Opinion widely split after Jackson Hole “non event”

The burning question is: will the US Federal Reserve start reducing its balance sheet next week? Investment experts are divided.
Opinion widely split after Jackson Hole “non event”

With investors eagerly awaiting signals on US balance-sheet unwinding and tapering of European bond-buying, the meeting of central bankers in Jackson Hole, Wyoming was seemingly a “non event”. It has merely served to prolong market uncertainty, judging by the variance in opinion among market experts on what will happen next.

Some argue the unwinding will proceed despite the lack of guidance, while others take the opposite view.

In the former camp is Bryan Carter, London-based head of emerging markets fixed income at BNP Paribas Asset Management. Investors were alert for a hawkish message from US Federal Reserve chairwoman Janet Yellen signalling the start of balance-sheet shrinking next week, but none came, so the bearish sentiment has subsided, he told AsianInvestor.

“The market has been jolted by the surprise ‘no message’,” Carter added, and that contributed to the lower US Treasury yields and weaker dollar over the last few days. 

But he said there was a high chance that the balance-sheet reduction would still take place next month despite there being no mention of it at the symposium. A move in that direction would push up bond yields and spark a rebound in the greenback, he added.

“This is a great moment to position for a change in volatility in September,” Carter argued.

Janet Yellen, US Fed chairwoman at Jackson Hole last Thursday

Kerry Craig, Melbourne-based global market strategist at JP Morgan Asset Management, echoed this view. The lack of comment on monetary tightening indicates that Draghi and Yellen have not changed their plans, he told AsianInvestor.

The European Central Bank still thinks money should be cheap, Craig said, while the Fed is set to continue to raise interest rates and, more importantly, to start to shrink its balance sheet in September despite rising inflation.

Craig therefore expects the dollar to strengthen in the near term, but argued that the American currency was on a downward trajectory in the long run. He put this down to the US trade deficit, an eventual recession as the US moves into the later part of the economic cycle, and better opportunities elsewhere.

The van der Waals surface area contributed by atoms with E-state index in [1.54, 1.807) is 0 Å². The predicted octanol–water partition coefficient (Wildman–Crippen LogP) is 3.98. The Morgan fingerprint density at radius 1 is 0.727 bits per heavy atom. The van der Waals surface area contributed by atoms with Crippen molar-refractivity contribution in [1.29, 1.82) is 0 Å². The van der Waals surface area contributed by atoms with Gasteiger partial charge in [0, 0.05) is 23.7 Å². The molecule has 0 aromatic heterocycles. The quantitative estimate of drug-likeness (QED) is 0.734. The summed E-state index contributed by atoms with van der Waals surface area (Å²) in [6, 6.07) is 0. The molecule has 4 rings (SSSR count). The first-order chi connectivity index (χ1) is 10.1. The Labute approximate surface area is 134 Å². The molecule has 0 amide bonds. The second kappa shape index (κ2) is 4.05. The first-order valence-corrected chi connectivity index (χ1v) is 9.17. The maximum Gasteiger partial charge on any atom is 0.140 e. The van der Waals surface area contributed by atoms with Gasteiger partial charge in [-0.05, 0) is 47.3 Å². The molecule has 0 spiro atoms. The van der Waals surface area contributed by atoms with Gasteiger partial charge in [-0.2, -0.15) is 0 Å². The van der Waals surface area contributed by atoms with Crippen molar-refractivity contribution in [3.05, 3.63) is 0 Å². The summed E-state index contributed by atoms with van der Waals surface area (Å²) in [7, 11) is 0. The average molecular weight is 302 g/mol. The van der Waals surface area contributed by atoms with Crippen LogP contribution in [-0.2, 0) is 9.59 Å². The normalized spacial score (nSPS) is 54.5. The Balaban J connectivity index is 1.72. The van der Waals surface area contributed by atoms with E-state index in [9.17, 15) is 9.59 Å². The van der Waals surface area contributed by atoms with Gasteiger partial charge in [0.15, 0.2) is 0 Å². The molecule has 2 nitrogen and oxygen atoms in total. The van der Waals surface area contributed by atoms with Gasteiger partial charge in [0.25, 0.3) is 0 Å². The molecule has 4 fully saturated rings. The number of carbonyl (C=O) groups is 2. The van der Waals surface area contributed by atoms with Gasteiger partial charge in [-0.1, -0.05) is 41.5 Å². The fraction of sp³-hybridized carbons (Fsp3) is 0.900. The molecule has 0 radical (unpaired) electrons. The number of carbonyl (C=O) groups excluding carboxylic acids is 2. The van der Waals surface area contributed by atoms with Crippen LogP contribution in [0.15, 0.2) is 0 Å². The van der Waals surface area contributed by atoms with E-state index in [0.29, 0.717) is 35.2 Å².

Dovish view

However, Grace Tam, Hong Kong-based senior market specialist at HSBC Global Asset Management, disagreed with Carter and Craig. The market takes silence as a dovish stance, she said, and thus believes tightening and interest rate hikes are not coming soon.

The US dollar is weakening and Treasury yields are falling, and the former is beneficial to emerging markets in Asia, she told AsianInvestor. Regional stocks are therefore likely to outperform in the near term, especially as corporates are posting strong profits in the current earnings season, she said. 

In any case, the Jackson Hole meeting has turned out to be a “non-event” for the past few years, noted Tam, resulting in little market movement. HSBC Global AM has not altered its portfolio positioning, she added.

Yet the “non-event” still gave an important signal to the market, said Craig of JP Morgan AM. Neither Yellen nor Draghi talked about their currencies or gave any signal on monetary policy, he noted, leading the euro to strengthen and dollar to weaken. 

Political implications

The Jackson Hole meeting also gave an important political message, said Samy Chaar, Geneva-based chief economist at Swiss private bank Lombard Odier.

He argued that Yellen’s defence of financial regulation and Draghi’s support of globalisation and economic openness were rebuffs to policies mooted by Donald Trump favouring protectionism and cutting back on financial rules.

Such views were no doubt warmly welcomed at an international meeting of central bankers.

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